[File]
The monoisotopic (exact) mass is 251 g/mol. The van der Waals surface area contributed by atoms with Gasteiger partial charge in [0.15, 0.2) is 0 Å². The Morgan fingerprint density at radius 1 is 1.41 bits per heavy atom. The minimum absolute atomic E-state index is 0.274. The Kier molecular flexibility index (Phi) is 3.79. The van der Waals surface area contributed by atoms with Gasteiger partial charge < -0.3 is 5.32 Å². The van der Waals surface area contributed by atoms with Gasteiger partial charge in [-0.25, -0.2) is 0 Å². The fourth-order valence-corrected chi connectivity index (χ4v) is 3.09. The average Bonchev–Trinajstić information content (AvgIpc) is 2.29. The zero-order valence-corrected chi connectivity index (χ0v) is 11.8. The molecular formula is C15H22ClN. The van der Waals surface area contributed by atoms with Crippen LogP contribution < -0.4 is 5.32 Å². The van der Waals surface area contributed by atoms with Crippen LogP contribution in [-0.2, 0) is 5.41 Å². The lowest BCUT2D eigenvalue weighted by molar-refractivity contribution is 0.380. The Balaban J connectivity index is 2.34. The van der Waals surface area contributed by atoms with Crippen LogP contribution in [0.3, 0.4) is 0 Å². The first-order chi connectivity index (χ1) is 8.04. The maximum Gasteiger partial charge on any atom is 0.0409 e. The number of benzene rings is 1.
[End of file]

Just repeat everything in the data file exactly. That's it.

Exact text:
The monoisotopic (exact) mass is 251 g/mol. The van der Waals surface area contributed by atoms with Gasteiger partial charge in [0.15, 0.2) is 0 Å². The Morgan fingerprint density at radius 1 is 1.41 bits per heavy atom. The minimum absolute atomic E-state index is 0.274. The Kier molecular flexibility index (Phi) is 3.79. The van der Waals surface area contributed by atoms with Gasteiger partial charge < -0.3 is 5.32 Å². The van der Waals surface area contributed by atoms with Gasteiger partial charge in [-0.25, -0.2) is 0 Å². The fourth-order valence-corrected chi connectivity index (χ4v) is 3.09. The average Bonchev–Trinajstić information content (AvgIpc) is 2.29. The zero-order valence-corrected chi connectivity index (χ0v) is 11.8. The molecular formula is C15H22ClN. The van der Waals surface area contributed by atoms with Crippen LogP contribution < -0.4 is 5.32 Å². The van der Waals surface area contributed by atoms with Crippen LogP contribution in [-0.2, 0) is 5.41 Å². The lowest BCUT2D eigenvalue weighted by molar-refractivity contribution is 0.380. The Balaban J connectivity index is 2.34. The van der Waals surface area contributed by atoms with Crippen LogP contribution in [0.3, 0.4) is 0 Å². The first-order chi connectivity index (χ1) is 8.04. The maximum Gasteiger partial charge on any atom is 0.0409 e. The number of benzene rings is 1.